Certainly TV has added the childhood obesity epidemic through the loss of exercise. There is also the “helicopter parent” factor which keeps kids at home instead of “free range.” I walked five blocks to kindergarten and crossed a busy street. After four days and rap on the knuckles by a nun with a ruler, I quit going. Next door to the school was a florist shop owned by friends of my father. I walked over to help the old uncle in the nursery. When I heard the school bell ring at noon, I walked home. My mother never knew until I told her 40 years later. I just went to the nursery every day instead of school, which was next door. I was saved from exposure (in more ways than one) when my father bought a house a mile away and we moved in November before the cold would have driven me indoors.

      I remember hitch hiking to the Museum of Science and Industry with friends at the age of 12. Later, we rode our bikes. We were the bane of the museum guards.

      My kids were outdoors all the time but it was California. It’s like 350 days of summer here.

    13. Grurray Says:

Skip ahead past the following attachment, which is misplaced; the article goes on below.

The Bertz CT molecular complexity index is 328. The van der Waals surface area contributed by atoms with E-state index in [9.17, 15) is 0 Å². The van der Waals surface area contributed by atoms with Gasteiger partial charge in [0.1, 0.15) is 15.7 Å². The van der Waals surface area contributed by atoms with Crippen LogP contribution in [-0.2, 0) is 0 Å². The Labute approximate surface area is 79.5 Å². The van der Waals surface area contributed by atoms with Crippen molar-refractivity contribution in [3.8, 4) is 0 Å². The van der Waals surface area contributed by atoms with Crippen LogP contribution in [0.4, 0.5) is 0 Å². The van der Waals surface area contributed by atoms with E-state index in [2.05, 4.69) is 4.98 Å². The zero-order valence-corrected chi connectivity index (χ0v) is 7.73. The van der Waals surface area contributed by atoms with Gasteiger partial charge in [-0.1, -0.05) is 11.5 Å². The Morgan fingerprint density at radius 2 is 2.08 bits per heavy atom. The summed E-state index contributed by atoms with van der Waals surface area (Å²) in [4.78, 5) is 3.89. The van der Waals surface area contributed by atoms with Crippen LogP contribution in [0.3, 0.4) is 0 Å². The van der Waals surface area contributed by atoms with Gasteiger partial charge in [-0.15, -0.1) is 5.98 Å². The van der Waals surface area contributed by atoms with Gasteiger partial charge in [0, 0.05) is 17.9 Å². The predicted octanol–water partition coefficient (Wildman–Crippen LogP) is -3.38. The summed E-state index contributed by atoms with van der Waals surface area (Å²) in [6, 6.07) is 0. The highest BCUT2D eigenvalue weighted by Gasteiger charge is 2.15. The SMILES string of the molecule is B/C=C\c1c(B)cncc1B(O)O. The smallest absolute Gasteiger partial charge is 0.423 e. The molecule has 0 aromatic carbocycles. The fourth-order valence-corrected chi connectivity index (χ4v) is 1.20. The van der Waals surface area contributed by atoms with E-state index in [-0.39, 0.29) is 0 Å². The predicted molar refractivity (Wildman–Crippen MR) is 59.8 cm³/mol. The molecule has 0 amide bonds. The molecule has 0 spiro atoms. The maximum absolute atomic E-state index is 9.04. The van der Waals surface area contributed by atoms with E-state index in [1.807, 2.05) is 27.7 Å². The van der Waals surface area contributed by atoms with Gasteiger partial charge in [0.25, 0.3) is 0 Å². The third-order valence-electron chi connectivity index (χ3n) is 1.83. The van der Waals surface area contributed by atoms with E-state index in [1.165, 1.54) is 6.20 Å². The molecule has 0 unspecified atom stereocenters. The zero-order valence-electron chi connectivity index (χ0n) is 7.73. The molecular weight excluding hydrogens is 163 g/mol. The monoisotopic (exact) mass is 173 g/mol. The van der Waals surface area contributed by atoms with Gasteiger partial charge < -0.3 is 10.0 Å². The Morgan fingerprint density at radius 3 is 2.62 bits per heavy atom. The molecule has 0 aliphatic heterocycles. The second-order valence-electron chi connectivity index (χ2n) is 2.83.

User data already finds its way out to the open market and gets used for other things not related to the initial purposes. They’re starting to use your big data trail instead of traditional credit history to ascertain creditworthiness. Your ‘social rating’ will be more important than your credit score, determining whether and where you can get into certain schools, you can start a business, buy a house, etc. This is understandable and generally accepted as the cost of using social media and e-commerce. However, when data gets collected and aggregated from using everyday possessions that we personally own, then the line is getting crossed. These things and their outputs belong to the owner, including their information. Any data about the owners’ use should be extracted only with just compensation to the owner, otherwise it’s stealing. There needs to be a clear determination of value of the data in order to set the amount and nature of compensation and eliminate any potential damage or misuse by data brokers. Tech startups that allow you to take control of your data and sell it yourself like Datacoup are a start, but we have a long way to go.